Prime, Fall 2011
Seniors benefit from beautiful setting
he Ladysmith Seniors Centre Society formerly known as the OAP, have consistently worked with the town to provide a valuable service and a location for the seniors of our community to gather in. If you are 55 years or older you are eligible to become a member of the organization. The beautiful new facility on 2nd Avenue is already creating new interest and incentive to expand the activities that develop goodwill, fellowship, entertainment which help alleviate loneliness etc. Examples of activities include card games,
carpet bowling, shuffle board, soup and sandwich, dinners, birthday parties, pancake brunch and many other activities. The Seniors Centre Office is open Monday’s, Tuesday’s and Friday’s from 11 a.m. to 2 p.m. Persons interested in additional information please drop in or call 250924-1924.
Carpet bowling is one of the many activities for seniors at the Ladysmith Seniors Centre Society at their new location on Second Avenue.
Oceanviews Vacation Rentals Opening two new properties in Crofton, BC. “Gabled Cottage” is the new, 2800 sq ft cottage on oceanfront property built by the creators of Oceanview Retirement Village Ltd. The second property, “The Loft”, is the completely refurbished, 800 sq ft carriage house at “Rose Cottage”, also owned and operated by ORV Ltd. Insp Inspired by their love of anything English, the h owners modeled “Gabled Cottage” afteer an English country home. This property is perfect for the corporate pro getaway as the upstairs loft can be used as ggeet a media room. “The Loft”, located above m the th h carriage house at “Rose Cottage”, has been bbe e completely remodeled. “The Loft” was wa w as created for the more relaxed and casual traveller who enjoys walking barefoot along the beach and building sand castles. Your stay can be for one night or for the entire month. Catering, Concierge and Maid service can be arranged for your stay.
For more information, go to oceanviewsvacationrentals.com
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Planning a Vacation? Plan with Conﬁdence We’ll give you: • best value • trust -- when you book with us you’re protected under the BC Travel Assurance Fund • expert guidance & unbiased information • choice • and in the event of a problem, before, during or after -we are here for you!! Harlene harlene.charley@ marlintravel.ca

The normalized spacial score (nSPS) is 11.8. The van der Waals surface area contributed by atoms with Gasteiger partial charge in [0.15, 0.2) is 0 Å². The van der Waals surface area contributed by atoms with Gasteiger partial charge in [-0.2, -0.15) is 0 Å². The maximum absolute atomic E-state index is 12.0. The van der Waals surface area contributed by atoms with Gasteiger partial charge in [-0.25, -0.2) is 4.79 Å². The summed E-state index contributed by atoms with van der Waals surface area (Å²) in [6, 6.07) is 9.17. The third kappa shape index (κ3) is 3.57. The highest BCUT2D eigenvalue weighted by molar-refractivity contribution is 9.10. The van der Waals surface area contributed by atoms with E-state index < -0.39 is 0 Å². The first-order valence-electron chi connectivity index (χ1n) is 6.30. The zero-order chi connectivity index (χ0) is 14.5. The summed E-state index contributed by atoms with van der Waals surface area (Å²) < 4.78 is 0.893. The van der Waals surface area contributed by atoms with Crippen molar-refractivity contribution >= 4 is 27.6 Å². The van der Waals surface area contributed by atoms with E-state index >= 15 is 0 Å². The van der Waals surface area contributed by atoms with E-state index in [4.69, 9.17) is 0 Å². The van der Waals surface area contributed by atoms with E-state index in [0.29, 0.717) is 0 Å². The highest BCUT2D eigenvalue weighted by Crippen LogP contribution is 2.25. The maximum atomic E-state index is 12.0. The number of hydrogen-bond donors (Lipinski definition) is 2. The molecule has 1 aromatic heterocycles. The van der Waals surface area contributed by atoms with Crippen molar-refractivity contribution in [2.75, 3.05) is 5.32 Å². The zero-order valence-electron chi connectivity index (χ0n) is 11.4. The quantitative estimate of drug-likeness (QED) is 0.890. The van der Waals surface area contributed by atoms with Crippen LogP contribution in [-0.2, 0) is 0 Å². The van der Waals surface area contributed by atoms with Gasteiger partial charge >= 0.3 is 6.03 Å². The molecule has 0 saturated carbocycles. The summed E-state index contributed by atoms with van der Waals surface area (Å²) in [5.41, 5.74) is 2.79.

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Coronation Mall - #3-370 TransCanada Hwy, Ladysmith, BC Prime, Fall 2011
‘New reality’ for families
ost teenagers spend their time counting the days until they are free of their parents’ tyrannical rule. But for a growing number of people, living with their parents has become an important and rewarding lifestyle. Take for instance Sean Jonas and his mother, Meta. The two had lived together before, with Meta living in a separate suite with her son years ago. After Sean’s family break up, the two have found themselves again sharing the same address. The pressures of a new career coupled with a failing relationship was hard for Jonas and is thankful his mother was there to help. “(She’s been) moral support in a difficult time,” said Sean when asked about the benefits. “I’m blessed to have a mother there in that situation. She helped me in a very difficult time in my life,” said Sean, adding he has set up a fund to make sure his mother and those close to him are taken care of should he pass. The relationship is a lot about give and take, Sean pointed out, but the two have always had a very strong relationship making living close much easier. The living arrangement has benefited Meta, too, who enjoys having her son nearby. Sean has also been able to help with renovations and repairs around the house. “He’s sorta handy,” Meta joked. “It’s nice having him home.” That being said, it’s not all roses, noted Sean. “My mother is an individual and so am I, so at times there is conflict. I’d be lying to say it is always rosy.” Prime, Fall 2011
“He actually needs his space and I need mine,” said Meta. For people thinking about entering into the same kind of situation, Meta has some advice — be prepared. “If you’re used to living on your own and have someone come in, even though you’ve raised them, they are totally different. I mean they are not you and you all have your own habits.” And, for the Jonas’, this is not a temporary solution. They plan on listing Meta’s house and purchasing a home with a suite, or a duplex. Sean said their experience is becoming more common place for families. “I think we are coming into a new reality overall,” Sean said, adding that while North Americans have a stigma about living with parents, it is a common practice around the world. Other forms of care can become expensive, Sean said, and living with family members is a great support system for aging parents that keeps them in their houses longer. “If I’m there to help her in any way I can, then that is great,” he said. While Meta is a strong, capable woman, Sean notes there are days her arthritis can get in the way. “And I’m there to help her.” Sean said he finds it sad there are a number of seniors in extended care who get cast aside by family members. “I don’t think it bodes well for those kids who don’t go see their parents, because their children are going to see the same thing happening. “They are raising their children not to care about them.”